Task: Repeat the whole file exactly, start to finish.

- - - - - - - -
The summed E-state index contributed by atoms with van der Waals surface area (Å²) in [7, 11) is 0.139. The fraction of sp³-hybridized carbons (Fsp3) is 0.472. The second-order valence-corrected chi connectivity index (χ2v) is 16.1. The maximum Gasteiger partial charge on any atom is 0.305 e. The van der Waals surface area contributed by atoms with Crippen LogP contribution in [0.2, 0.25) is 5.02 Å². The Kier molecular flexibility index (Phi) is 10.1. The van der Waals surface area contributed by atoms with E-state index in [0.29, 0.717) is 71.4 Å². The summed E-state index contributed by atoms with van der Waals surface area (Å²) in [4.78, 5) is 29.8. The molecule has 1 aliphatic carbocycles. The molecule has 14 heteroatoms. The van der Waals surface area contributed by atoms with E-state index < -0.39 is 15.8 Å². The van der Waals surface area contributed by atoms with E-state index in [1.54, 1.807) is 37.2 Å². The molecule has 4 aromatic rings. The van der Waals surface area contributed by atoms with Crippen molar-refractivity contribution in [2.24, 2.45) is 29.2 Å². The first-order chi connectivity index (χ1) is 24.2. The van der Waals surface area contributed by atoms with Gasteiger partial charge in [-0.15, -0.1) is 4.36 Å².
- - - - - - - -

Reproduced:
The summed E-state index contributed by atoms with van der Waals surface area (Å²) in [7, 11) is 0.139. The fraction of sp³-hybridized carbons (Fsp3) is 0.472. The second-order valence-corrected chi connectivity index (χ2v) is 16.1. The maximum Gasteiger partial charge on any atom is 0.305 e. The van der Waals surface area contributed by atoms with Crippen LogP contribution in [0.2, 0.25) is 5.02 Å². The Kier molecular flexibility index (Phi) is 10.1. The van der Waals surface area contributed by atoms with E-state index in [0.29, 0.717) is 71.4 Å². The summed E-state index contributed by atoms with van der Waals surface area (Å²) in [4.78, 5) is 29.8. The molecule has 1 aliphatic carbocycles. The molecule has 14 heteroatoms. The van der Waals surface area contributed by atoms with E-state index < -0.39 is 15.8 Å². The van der Waals surface area contributed by atoms with E-state index in [1.54, 1.807) is 37.2 Å². The molecule has 4 aromatic rings. The van der Waals surface area contributed by atoms with Crippen molar-refractivity contribution in [2.24, 2.45) is 29.2 Å². The first-order chi connectivity index (χ1) is 24.2. The van der Waals surface area contributed by atoms with Gasteiger partial charge in [-0.15, -0.1) is 4.36 Å².